by Guy de Maupassant
She was one of those pretty and charming girls who are sometimes, as if by a mistake of destiny, born in a family of clerks. She had no dowry, no expectations, no means of being known, understood, loved, wedded, by any rich and distinguished man; and she let herself be married to a little clerk at the Ministry of Public Instruction.
She dressed plainly because she could not dress well, but she was as unhappy as though she had really fallen from her proper station; since with women there is neither caste nor rank; and beauty, grace, and charm act instead of family and birth. Natural fineness, instinct for what is elegant, suppleness of wit, are the sole hierarchy, and make from women of the people the equals of the very greatest ladies.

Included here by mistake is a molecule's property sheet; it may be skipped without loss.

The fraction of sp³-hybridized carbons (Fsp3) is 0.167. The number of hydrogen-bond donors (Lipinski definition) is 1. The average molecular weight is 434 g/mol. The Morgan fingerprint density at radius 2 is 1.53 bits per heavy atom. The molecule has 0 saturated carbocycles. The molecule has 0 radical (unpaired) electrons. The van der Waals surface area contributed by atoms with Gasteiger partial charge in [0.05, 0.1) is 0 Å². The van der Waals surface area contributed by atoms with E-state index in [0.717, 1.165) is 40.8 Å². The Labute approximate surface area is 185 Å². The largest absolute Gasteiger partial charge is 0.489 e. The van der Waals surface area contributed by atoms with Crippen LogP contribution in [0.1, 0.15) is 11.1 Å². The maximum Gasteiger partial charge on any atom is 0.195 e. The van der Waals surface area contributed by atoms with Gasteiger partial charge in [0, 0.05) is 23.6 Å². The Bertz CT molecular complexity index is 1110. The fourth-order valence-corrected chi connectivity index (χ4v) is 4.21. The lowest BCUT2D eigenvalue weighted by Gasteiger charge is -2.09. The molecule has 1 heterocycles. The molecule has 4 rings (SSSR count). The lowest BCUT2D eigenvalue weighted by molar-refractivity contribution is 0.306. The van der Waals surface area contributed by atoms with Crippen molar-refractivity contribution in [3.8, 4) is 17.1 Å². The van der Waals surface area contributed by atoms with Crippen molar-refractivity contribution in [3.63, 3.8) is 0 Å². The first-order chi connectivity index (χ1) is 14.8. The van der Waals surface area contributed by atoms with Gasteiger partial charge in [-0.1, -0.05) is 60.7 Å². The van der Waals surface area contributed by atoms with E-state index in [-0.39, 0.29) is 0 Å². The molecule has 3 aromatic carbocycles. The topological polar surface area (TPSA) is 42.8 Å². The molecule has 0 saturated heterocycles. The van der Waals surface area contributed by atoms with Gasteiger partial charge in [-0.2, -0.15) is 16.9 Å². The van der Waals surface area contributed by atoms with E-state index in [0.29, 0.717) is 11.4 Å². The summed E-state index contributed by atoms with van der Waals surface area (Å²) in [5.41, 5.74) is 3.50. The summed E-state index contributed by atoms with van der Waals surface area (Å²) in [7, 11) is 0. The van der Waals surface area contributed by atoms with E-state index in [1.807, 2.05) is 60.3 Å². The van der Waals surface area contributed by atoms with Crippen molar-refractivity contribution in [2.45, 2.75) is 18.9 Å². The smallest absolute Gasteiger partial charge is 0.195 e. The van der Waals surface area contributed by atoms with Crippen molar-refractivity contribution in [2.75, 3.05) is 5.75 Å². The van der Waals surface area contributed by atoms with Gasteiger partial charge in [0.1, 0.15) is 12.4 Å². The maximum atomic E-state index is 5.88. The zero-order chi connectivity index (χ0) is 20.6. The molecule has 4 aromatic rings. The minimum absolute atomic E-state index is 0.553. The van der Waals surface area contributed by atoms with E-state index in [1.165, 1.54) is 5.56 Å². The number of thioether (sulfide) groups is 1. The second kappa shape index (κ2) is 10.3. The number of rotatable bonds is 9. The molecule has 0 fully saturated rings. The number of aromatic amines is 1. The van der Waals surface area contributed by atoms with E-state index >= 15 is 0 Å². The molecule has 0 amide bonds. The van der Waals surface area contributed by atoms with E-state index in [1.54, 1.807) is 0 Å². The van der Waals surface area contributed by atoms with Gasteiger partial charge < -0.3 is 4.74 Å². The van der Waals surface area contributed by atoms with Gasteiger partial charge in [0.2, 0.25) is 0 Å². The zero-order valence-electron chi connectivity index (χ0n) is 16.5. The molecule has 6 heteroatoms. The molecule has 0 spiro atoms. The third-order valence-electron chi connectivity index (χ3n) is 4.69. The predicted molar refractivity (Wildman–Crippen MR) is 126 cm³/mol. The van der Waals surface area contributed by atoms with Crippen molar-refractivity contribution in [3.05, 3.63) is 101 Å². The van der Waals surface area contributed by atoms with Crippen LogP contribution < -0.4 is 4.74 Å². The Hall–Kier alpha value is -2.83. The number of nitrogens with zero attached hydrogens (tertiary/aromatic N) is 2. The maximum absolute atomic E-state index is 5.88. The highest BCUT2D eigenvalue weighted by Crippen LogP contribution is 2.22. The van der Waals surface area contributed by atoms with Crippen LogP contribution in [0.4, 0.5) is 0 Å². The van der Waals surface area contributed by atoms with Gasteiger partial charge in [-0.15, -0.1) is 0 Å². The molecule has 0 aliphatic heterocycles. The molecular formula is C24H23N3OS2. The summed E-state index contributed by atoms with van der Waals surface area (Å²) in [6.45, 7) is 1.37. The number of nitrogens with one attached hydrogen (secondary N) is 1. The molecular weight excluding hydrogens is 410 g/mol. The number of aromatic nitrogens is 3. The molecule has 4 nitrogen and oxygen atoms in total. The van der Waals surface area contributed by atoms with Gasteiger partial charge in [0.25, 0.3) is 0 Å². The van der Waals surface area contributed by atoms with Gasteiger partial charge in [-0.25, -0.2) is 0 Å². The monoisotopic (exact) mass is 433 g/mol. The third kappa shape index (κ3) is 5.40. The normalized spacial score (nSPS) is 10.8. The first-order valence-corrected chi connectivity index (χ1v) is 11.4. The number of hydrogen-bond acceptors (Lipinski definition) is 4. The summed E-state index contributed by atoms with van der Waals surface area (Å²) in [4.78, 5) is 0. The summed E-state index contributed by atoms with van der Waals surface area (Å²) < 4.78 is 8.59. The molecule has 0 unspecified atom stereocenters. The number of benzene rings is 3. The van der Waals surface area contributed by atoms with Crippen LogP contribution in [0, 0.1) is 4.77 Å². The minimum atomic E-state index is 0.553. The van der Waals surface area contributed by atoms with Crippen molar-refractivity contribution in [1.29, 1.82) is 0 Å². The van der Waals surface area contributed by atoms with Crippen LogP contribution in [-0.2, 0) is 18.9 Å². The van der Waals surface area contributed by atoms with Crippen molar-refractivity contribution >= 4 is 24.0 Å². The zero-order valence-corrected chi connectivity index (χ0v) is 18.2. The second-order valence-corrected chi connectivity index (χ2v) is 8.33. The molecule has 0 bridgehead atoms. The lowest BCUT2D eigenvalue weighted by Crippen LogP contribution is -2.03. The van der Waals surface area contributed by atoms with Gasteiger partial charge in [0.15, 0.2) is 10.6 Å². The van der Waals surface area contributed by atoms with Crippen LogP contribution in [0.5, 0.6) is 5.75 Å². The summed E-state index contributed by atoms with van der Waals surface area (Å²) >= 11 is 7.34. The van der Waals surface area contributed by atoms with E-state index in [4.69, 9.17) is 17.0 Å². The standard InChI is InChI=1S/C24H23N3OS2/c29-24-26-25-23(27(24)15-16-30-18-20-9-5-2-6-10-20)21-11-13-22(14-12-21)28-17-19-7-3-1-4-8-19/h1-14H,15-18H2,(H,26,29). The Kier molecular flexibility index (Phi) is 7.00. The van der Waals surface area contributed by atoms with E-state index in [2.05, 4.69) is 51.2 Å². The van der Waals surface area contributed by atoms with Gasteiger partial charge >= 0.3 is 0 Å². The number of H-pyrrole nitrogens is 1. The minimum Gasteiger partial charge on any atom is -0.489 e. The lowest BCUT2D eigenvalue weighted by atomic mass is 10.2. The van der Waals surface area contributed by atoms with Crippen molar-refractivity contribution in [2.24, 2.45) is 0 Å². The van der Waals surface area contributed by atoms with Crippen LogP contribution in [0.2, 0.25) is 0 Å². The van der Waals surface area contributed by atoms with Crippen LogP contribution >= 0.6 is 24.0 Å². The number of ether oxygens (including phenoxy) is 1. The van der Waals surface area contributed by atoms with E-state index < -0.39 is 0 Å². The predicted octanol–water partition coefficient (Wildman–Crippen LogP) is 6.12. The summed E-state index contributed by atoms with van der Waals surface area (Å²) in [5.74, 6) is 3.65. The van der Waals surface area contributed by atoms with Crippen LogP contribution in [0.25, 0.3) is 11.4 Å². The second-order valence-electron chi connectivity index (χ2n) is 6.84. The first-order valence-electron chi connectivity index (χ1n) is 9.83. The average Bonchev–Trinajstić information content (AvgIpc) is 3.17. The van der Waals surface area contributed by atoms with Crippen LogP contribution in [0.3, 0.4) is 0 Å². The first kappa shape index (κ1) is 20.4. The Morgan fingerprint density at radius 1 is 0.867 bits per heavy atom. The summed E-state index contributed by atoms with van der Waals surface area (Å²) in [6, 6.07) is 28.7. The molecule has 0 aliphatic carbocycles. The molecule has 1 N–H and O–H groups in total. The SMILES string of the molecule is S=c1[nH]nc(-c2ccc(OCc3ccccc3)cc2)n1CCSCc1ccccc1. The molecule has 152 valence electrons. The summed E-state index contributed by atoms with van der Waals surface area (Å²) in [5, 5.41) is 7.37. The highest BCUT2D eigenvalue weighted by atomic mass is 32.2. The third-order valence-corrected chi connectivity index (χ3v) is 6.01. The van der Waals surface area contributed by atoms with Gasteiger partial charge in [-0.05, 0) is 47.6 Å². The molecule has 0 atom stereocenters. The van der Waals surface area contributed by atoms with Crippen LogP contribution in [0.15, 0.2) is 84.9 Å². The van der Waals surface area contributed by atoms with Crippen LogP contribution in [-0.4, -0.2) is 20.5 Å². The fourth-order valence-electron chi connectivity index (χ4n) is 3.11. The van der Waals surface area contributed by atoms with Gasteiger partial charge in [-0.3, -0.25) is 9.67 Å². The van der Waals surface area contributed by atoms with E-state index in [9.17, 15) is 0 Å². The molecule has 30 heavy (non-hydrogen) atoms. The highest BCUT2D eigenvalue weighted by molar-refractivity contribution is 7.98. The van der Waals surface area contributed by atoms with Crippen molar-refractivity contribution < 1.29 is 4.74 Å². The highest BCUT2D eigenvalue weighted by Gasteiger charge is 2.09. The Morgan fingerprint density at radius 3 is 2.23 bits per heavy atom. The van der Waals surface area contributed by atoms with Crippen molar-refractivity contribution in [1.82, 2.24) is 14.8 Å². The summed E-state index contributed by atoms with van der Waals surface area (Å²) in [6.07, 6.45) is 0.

She suffered ceaselessly, feeling herself born for all the delicacies and all the luxuries. She suffered from the poverty of her dwelling, from the wretched look of the walls, from the worn-out chairs, from the ugliness of the curtains. All those things, of which another woman of her rank would never even have been conscious, tortured her and made her angry. The sight of the little Breton peasant who did her humble housework aroused in her regrets which were despairing, and distracted dreams. She thought of the silent ante-chambers hung with Oriental tapestry, lit by tall bronze candelabra, and of the two great footmen in knee-breeches who sleep in the big armchairs, made drowsy by the heavy warmth of the hot-air stove. She thought of the long salons fitted up with ancient silk, of the delicate furniture carrying priceless curiosities, and of the coquettish perfumed boudoirs made for talks at five o’clock with intimate friends, with men famous and sought after, whom all women envy and whose attention they all desire.